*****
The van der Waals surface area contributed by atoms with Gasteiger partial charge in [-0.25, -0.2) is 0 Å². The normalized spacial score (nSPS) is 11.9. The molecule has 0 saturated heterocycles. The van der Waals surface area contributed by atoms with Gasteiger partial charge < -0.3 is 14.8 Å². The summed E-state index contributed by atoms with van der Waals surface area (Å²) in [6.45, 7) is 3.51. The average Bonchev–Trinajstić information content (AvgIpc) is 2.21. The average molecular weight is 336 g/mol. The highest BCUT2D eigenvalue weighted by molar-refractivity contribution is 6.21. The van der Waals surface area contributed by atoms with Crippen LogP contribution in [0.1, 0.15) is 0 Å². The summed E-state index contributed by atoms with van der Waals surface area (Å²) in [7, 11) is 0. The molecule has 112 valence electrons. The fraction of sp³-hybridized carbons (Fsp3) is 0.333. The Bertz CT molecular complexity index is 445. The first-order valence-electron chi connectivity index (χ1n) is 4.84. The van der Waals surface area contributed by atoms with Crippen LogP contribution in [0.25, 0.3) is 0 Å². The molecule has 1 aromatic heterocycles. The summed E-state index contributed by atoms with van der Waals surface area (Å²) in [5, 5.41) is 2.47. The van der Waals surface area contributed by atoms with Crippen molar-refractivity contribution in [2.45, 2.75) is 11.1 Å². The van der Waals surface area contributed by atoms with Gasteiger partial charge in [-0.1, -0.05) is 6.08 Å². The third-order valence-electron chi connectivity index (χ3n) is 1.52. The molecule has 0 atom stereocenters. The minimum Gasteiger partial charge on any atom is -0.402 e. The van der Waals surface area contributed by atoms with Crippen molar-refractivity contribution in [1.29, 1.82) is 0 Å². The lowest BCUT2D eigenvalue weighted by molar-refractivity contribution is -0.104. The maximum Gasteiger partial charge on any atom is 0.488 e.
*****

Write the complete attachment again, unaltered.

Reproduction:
The van der Waals surface area contributed by atoms with Gasteiger partial charge in [-0.25, -0.2) is 0 Å². The normalized spacial score (nSPS) is 11.9. The molecule has 0 saturated heterocycles. The van der Waals surface area contributed by atoms with Gasteiger partial charge < -0.3 is 14.8 Å². The summed E-state index contributed by atoms with van der Waals surface area (Å²) in [6.45, 7) is 3.51. The average Bonchev–Trinajstić information content (AvgIpc) is 2.21. The average molecular weight is 336 g/mol. The highest BCUT2D eigenvalue weighted by molar-refractivity contribution is 6.21. The van der Waals surface area contributed by atoms with Crippen LogP contribution in [0.1, 0.15) is 0 Å². The summed E-state index contributed by atoms with van der Waals surface area (Å²) in [7, 11) is 0. The molecule has 112 valence electrons. The fraction of sp³-hybridized carbons (Fsp3) is 0.333. The Bertz CT molecular complexity index is 445. The first-order valence-electron chi connectivity index (χ1n) is 4.84. The van der Waals surface area contributed by atoms with Crippen LogP contribution in [0.25, 0.3) is 0 Å². The molecule has 1 aromatic heterocycles. The summed E-state index contributed by atoms with van der Waals surface area (Å²) in [5, 5.41) is 2.47. The van der Waals surface area contributed by atoms with Crippen molar-refractivity contribution in [2.45, 2.75) is 11.1 Å². The van der Waals surface area contributed by atoms with Gasteiger partial charge in [-0.1, -0.05) is 6.08 Å². The third-order valence-electron chi connectivity index (χ3n) is 1.52. The molecule has 0 atom stereocenters. The minimum Gasteiger partial charge on any atom is -0.402 e. The van der Waals surface area contributed by atoms with Crippen molar-refractivity contribution in [1.29, 1.82) is 0 Å². The lowest BCUT2D eigenvalue weighted by molar-refractivity contribution is -0.104. The maximum Gasteiger partial charge on any atom is 0.488 e.